Different Terror Attacks

Different Terror Attacks

The toxic allure of the call to terror by the so-called Islamic State was on tragic display over three days in two countries. As the
terrorist group suffers persistent and crushing loses, its narrative of an ‘us versus them’ ideology continues to radiate outwards across the globe. Attacks done in the name of the Islamic State represent an enormous threat to local and national security services.

The spreading of terrorism narrative is a key factor which make terror organization was always existing and meantime in another occation the efforts of the government to spread and to intensify social media literation and countering terror ideology did not run well and continuously.

On May 12, in the Opera district of Paris, a French citizen of Chechen background murdered a man with a knife on the street and injured four more people. Police then shot and killed him. Initial reports identified the man as Khamzat Asimov, who was naturalized in 2010. He was reportedly on the ‘fiche S’ terrorism watch list, which currently has over 20,000 people. Like other European countries, France is struggling with a terrorism matrix that is overwhelmed by potential and actual threats; it is impossible for security and intelligence services in a democracy to effectively assess, prioritize, and handle a terror watch list with so many people. The French services have been dealing with an almost unsustainable counterterrorism pace since the November 2015 mass-casualty terrorist attacks in Paris. The Islamic State has claimed responsibility for this latest attack as well.

More than 11,000 kilometers away from France, there was another terrorist attack that appears to be inspired by the Islamic State. On May 13, a family of six conducted three separate attacks against Christian churches in Surabaya, Indonesia. There is some confusion as to whether the family had traveled to Syria for the Islamic State, had attempted to do so but was stopped in Turkey, or if they had stayed in Indonesia. What is clear is that the mother took her two daughters—nine and twelve years old—and walked into the Indonesian Christian Church and detonated an explosive suicide vest. The father then blew himself up in a van parked
outside the Pentecost Central Church; their two sons then drove two motorcycles up to the Santa Maria Catholic Church, where they also detonated explosive suicide vests.

The latest reports are that eight people were murdered in these three attacks in the second largest city in the most populous Muslim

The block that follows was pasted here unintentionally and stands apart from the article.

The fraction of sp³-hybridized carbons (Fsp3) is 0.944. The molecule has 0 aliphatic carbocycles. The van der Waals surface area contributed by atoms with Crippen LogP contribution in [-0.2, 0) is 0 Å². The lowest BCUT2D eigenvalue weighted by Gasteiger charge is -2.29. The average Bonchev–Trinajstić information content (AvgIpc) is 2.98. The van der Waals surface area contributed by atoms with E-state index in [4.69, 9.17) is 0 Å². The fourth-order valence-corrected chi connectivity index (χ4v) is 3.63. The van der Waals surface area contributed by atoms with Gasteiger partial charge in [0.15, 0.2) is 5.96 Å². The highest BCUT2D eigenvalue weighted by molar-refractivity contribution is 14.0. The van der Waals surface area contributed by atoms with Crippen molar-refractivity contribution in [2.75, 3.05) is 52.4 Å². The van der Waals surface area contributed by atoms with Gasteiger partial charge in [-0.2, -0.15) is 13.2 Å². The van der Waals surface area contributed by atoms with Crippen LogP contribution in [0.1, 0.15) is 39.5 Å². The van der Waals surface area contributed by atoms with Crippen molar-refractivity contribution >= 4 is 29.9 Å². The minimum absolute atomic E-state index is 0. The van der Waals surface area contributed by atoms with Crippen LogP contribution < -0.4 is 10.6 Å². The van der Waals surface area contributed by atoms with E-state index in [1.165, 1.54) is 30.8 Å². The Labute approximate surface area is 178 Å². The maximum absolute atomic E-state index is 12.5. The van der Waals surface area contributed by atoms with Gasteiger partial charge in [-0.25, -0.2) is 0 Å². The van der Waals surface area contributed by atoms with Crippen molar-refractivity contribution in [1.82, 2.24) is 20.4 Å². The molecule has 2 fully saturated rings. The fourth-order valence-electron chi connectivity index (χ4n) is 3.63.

country in the world. Terrorists have long set their sights on churches in Indonesia. In 2000, al-Qaeda affiliated terrorists targeted numerous churches in a plot known as ‘the Christmas Eve Bombings’ that left 19 people dead. On May 14, 2018, there was another attack in Surabaya, again involving a family. Five family members on two motorcycles drove up to the gate of a police headquarters and then detonated at least two explosive devices. Four of the family were killed; an eight-year-old daughter was blown off the motorcycle but survived. Ten people, including four police officers, were injured.

Different with the capability of France’s intelligence apparatus to find who must be responsible on several terror in France, they need several days to find the link of terror perpetrators, but in Indonesia, the communities of an intelligence agency which was coordinated by the State Intelligence Agency (BIN) had been known the link of perpetrators of several attacks at several churches in Surabaya, East Java as fast as after “humiliated actions” had been happened. BIN and other an intelligence agency in Indonesia had been explored and described about the involvement of Jamaah Anshorut Daulah (JAD) under the leadership of firebrand cleric,
Aman Abdurrahman which must be responsible on terror attacks in Surabaya, East Java and also in Pekanbaru, Riau.

The unrelated attacks in two countries, as different and distant from each other as France and Indonesia, again show that while these attacks are technically unrelated they are connected by the ideology of ‘bin Ladenism,’ the terrorist ideology espoused by Usama bin Laden that has continued to spread long after his death. The narrative of groups like the Islamic State and al-Qaeda continues to find a receptive audience among a wide group, from a lone Chechen in France to a family in Indonesia. The
challenge of effectively countering that narrative, without reinforcing its narrative of persecution and discrimination against Muslims, is one of the most difficult counterterrorism challenges facing governments today.

*) Wildan Nasution, Political and security issues observer. Live in Batam, Kepri Islands.

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